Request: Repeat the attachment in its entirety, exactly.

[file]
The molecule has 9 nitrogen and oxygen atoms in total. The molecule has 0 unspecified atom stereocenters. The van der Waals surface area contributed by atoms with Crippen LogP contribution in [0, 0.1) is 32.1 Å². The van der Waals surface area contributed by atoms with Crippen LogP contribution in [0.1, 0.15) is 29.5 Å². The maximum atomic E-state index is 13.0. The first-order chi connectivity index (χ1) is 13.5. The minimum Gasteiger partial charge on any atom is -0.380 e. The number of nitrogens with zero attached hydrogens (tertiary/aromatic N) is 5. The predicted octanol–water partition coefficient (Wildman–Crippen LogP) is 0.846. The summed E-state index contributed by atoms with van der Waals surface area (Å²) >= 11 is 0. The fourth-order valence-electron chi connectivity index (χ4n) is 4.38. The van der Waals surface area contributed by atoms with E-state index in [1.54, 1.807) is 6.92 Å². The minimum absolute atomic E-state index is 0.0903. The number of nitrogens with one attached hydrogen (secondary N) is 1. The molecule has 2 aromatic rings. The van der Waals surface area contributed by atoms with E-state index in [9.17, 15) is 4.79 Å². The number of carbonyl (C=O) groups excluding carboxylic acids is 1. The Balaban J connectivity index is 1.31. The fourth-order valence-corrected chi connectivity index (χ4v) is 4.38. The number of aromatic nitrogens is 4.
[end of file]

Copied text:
The molecule has 9 nitrogen and oxygen atoms in total. The molecule has 0 unspecified atom stereocenters. The van der Waals surface area contributed by atoms with Crippen LogP contribution in [0, 0.1) is 32.1 Å². The van der Waals surface area contributed by atoms with Crippen LogP contribution in [0.1, 0.15) is 29.5 Å². The maximum atomic E-state index is 13.0. The first-order chi connectivity index (χ1) is 13.5. The minimum Gasteiger partial charge on any atom is -0.380 e. The number of nitrogens with zero attached hydrogens (tertiary/aromatic N) is 5. The predicted octanol–water partition coefficient (Wildman–Crippen LogP) is 0.846. The summed E-state index contributed by atoms with van der Waals surface area (Å²) >= 11 is 0. The fourth-order valence-electron chi connectivity index (χ4n) is 4.38. The van der Waals surface area contributed by atoms with E-state index in [1.54, 1.807) is 6.92 Å². The minimum absolute atomic E-state index is 0.0903. The number of nitrogens with one attached hydrogen (secondary N) is 1. The molecule has 2 aromatic rings. The van der Waals surface area contributed by atoms with E-state index in [9.17, 15) is 4.79 Å². The number of carbonyl (C=O) groups excluding carboxylic acids is 1. The Balaban J connectivity index is 1.31. The fourth-order valence-corrected chi connectivity index (χ4v) is 4.38. The number of aromatic nitrogens is 4.